Stippled lines in PowerPoint 2007

After posting about PowerPoint’s difficulties with circles and straight lines, I’ve now found it also has a problem with patterns and zoom. See the first image, where the stippling of the two lines is exactly parallel, viewed at 400% zoom. Also note that the arrow is pointing from one “stipple” to another, which is more aesthetically pleasing than having the arrow stuck between stipples, or half on one stipple.

stippled400.gif

Then see the next figure, where the same scene is viewed at 200% magnification:

stippled200.gif

Now, the base of the arrow is only half on one stipple. Not what I was seeing before. Why would I bother to look at a higher magnification if what I’m seeing at that magnification is not representative of the final image? Absolute shambles.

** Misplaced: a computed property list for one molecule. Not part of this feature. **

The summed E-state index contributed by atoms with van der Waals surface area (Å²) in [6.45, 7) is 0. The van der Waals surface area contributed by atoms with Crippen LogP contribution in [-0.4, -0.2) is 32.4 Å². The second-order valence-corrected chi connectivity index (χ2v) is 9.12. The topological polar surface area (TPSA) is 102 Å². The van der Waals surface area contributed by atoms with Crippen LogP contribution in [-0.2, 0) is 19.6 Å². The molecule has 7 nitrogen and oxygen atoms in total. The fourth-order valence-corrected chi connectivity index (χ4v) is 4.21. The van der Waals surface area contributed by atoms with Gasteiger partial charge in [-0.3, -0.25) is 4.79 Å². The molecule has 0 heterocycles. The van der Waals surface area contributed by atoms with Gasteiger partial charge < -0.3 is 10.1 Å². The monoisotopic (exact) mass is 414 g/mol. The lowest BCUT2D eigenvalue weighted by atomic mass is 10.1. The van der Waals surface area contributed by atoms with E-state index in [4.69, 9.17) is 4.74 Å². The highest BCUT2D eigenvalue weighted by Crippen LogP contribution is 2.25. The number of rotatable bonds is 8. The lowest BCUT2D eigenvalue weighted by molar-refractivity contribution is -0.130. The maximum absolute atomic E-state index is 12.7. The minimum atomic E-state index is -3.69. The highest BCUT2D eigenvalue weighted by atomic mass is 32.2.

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Windows is now a software console

Someone commented earlier that Windows is the new Classic, but then I read the comments on this post, where one Mac user says that the graphics DirectX 10 produces are almost cool enough to upgrade for. Of course, the same graphics will play on a Mac via the latest Parallels Desktop or the upcoming VMware Fusion (but, yes, you do need a Windows license), so it looks like Windows is now an expensive software console, just like, erm, ScummVM et al.

And on that note, isn’t it great that I don’t need to buy either Vista or OS X to enjoy them? Screenshots and videos on the web will do as much. Thanks Youtube et al.! (And leave the lawyers at home, please!)

Adobe’s Linux problem